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Jun 26, 1998

Musa’s judicial review application suffers setback

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In news from the political arena, the application for judicial review of the appointment of the latest commission of inquiry probing P.U.P. leader Said Musa’s handling of the Economic Citizenship Programme, hit a snag in the Supreme Court this morning. Lawyers representing Musa came to the courthouse expecting a ruling on their application filed against Harry Lui and William Tillett on Monday, but the verdict was not to be… at least not today.

Lisa Shoman, Defense Attorney

“The issue of granting leave for judicial review has not yet been aired and so as not to make any comment on what his lordship is going to do, and we believe that it will be early next week, at this point it’s sufficient to say we are awaiting his lordship’s ruling on certain legal arguments made preliminary to his decision as to whether he will grant judicial review. So we expect a ruling on judicial review to be next week.”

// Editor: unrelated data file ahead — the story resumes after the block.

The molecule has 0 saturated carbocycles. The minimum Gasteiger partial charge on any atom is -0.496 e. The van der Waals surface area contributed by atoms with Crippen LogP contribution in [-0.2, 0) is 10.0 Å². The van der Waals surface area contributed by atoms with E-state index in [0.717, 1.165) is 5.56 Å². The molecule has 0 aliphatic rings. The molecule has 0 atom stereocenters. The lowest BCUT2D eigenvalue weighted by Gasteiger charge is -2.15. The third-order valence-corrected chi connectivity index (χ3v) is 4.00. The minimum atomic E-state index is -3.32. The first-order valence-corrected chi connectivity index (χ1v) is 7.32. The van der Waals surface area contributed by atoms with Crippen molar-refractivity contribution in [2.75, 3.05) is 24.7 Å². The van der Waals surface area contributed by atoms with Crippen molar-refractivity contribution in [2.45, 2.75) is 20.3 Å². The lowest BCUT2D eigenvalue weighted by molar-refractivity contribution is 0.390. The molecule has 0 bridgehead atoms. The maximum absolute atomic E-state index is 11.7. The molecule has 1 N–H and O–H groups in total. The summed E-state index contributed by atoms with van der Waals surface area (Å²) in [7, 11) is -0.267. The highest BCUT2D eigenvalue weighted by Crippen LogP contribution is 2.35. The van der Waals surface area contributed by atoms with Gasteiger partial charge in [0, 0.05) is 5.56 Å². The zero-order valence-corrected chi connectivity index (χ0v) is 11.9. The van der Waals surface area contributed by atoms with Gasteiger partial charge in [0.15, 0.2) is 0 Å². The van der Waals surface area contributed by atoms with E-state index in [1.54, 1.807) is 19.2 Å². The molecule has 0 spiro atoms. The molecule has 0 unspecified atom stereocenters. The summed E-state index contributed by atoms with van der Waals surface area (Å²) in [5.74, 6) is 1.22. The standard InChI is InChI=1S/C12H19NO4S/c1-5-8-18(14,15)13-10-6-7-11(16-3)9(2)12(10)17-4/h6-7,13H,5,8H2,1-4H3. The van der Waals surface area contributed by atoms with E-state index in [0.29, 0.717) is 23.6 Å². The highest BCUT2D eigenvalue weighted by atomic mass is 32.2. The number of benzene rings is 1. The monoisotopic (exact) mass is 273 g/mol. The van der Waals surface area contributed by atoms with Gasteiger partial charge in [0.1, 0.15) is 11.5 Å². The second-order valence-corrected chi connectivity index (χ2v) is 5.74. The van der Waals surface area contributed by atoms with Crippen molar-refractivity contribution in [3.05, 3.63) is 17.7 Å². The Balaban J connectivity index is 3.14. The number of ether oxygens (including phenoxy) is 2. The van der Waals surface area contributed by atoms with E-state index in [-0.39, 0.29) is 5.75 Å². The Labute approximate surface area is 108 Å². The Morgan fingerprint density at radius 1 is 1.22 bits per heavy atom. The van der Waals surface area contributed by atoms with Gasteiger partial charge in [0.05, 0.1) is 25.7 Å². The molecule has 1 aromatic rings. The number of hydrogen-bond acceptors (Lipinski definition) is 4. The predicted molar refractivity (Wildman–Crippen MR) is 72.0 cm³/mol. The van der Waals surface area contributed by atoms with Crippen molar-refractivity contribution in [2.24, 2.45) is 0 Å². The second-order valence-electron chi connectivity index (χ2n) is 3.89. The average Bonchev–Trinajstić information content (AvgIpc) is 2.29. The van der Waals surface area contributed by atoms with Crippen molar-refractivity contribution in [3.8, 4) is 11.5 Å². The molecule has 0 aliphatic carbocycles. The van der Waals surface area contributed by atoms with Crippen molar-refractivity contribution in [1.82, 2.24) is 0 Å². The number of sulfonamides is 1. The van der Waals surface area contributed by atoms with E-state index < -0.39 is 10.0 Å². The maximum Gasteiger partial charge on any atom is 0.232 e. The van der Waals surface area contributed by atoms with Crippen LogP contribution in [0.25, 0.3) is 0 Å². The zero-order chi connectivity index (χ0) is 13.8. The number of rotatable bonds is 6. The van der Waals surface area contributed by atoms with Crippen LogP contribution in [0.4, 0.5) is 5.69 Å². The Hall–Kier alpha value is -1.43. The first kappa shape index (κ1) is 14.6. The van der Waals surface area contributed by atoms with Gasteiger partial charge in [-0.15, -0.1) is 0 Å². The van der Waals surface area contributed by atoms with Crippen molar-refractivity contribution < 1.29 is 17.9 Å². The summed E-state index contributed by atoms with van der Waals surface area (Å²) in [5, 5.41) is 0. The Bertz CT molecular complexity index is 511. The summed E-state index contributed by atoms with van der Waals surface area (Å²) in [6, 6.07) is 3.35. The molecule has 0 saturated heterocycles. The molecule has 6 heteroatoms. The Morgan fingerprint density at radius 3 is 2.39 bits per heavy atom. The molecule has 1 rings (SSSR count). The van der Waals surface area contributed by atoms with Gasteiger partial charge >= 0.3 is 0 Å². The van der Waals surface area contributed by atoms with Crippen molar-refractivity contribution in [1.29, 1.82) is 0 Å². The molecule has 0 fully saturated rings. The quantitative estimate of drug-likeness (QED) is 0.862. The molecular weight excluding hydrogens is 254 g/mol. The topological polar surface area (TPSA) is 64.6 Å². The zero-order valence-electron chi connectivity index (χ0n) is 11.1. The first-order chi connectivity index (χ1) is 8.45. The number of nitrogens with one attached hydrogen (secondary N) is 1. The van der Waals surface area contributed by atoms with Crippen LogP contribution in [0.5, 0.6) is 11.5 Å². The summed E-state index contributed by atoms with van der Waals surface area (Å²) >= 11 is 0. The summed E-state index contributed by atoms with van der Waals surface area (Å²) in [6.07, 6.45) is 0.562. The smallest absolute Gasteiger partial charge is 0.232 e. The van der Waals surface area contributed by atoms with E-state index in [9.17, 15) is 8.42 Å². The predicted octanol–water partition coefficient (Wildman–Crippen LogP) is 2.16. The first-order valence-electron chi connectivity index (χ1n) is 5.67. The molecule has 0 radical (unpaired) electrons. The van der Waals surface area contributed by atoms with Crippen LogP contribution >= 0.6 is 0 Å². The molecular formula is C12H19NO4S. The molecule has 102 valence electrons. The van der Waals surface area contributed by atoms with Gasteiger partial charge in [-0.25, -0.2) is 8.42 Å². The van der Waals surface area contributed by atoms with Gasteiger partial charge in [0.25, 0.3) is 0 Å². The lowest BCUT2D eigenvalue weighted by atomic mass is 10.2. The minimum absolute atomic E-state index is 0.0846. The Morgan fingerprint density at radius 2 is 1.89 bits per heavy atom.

Q: “You care to elaborate on what are some of those legal technicalities that are now being looked at?”

Lisa Shoman

“Just to say that there are some matters which we took in relation to joinder of certain parties, and Mr. Ghandi took certain positions on them and we will just be looking at that next week.”

Appearing on behalf of the Commissioners was Solicitor General Gian Ghandi who argued that Musa’s application for judicial review was in breech of the constitution and therefore not valid. On a technical objection, Ghandi pointed out that the commission of inquiry was appointed by the Prime Minister and is therefore a creature of the state. Any action against the commission, Ghandi argued, should have been made in the name of the Attorney General and not commissioners Lui and Tillett as the P.U.P. application did. Realizing the mistake, defense attorneys Lisa Shoman and Fred Lumor, attempted to have the original motion amended to include the Attorney General, but Ghandi again objected, saying the entire procedure was improperly commenced in the first place. Justice Manuel Sosa has reserved ruling on the preliminary technical arguments for sometime next week.

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